George and Carol Haramis, owners of Heritage Farms in Peninsula, are quite accustomed to having guests.
Many hundreds of guests, in fact.
From the beginning of May to the end of October, they offer primitive and shelter camping on the 117-acre spread that traces its history to 1848. Heritage Farm is renowned for its fresh-cut Christmas tree operation.
The Fairy Festival is a popular attraction on the final weekend of May every year.
Through the summer months, the farm surrounded by the Cuyahoga Valley National Park is the site of the Peninsula Flea Market, aka Flea at the Farm.
But it is in the fall, during Pumpkin Pandemonium, that Heritage Farms shows its truest, most vibrant colors.
Running through Oct. 28 in what George Haramis reckons is its 25th year, Pumpkin Pandemonium offers a range of family-oriented activities geared to the season that produces cooler weather and a yen to savor fall’s sights, smells and sounds.
“People are in the mood for enjoying nature and having a good time,” Haramis said. “We stick to the basics here. People appreciate that.”
What you won’t find at Pumpkin Pandemonium is the horror element built into other fall attractions.
“This isn’t ghosts, goblins and scaring the living daylights out of the kids,” Haramis said with a chuckle.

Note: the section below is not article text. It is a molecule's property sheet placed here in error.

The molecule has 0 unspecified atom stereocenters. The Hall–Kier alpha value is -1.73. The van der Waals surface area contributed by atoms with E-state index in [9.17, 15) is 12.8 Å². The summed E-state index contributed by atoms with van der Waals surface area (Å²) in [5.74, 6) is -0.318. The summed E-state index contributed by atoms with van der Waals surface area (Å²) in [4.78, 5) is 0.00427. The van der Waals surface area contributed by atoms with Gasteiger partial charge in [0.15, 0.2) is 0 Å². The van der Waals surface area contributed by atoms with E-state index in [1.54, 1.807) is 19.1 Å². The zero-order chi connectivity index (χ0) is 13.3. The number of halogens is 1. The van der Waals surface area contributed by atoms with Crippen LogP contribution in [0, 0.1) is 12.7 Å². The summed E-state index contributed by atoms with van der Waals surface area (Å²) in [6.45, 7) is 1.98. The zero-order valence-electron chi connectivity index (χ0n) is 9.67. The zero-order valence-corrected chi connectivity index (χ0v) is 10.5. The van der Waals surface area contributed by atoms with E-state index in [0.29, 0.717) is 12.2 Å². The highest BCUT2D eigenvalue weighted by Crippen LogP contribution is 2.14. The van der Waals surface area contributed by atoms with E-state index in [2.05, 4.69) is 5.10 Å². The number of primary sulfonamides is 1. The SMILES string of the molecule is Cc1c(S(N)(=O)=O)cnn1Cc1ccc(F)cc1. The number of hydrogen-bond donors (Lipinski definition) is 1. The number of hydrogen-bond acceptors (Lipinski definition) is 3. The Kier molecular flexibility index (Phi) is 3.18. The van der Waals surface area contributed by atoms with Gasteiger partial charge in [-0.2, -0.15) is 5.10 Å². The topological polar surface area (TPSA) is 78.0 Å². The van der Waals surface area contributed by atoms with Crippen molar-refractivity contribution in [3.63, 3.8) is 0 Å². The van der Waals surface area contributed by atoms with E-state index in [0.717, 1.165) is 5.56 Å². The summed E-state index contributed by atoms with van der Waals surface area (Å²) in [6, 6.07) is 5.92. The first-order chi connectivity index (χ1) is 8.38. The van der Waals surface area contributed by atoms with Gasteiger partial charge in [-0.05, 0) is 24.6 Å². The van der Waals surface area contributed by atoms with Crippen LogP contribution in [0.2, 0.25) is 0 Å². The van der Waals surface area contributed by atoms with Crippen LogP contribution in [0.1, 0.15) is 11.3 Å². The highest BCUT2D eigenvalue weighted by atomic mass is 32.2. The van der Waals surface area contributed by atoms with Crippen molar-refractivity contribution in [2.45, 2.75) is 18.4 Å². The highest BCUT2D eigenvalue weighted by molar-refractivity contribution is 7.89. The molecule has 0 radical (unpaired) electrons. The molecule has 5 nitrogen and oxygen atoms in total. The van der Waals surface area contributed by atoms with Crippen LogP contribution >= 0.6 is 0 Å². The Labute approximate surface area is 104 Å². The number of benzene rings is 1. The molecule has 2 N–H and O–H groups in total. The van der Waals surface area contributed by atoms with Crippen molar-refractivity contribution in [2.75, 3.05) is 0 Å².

Instead, the Heritage Farms fall presentations include a one-third acre maze shaped by snow fence and corn stalks, tractor-drawn wagon ride, two scavenger hunts, straw bale bird’s nest and corn box play areas geared to youngsters, straw tunnel, coloring wall, slide and a leaf pile, providing the trees cooperate.
“In good years for the trees, we have dramatic changes in color,” Haramis said.
As for the event’s namesake, there are pumpkins of all shapes and sizes available for purchase as well as pumpkin rolling, similar to bowling.
Harkening to another annual event as Heritage Farms, Pumpkin Pandemonium patrons well might cross paths with the Spider Fairy and Autumn the Pumpkin Fairy, Haramis said
Other popular features of Pumpkin Pandemonium are a concession stand operated by a girls fast-pitch softball traveling team. Refreshments include apple cider made at Grobe’s Fruit Farm in Elyria.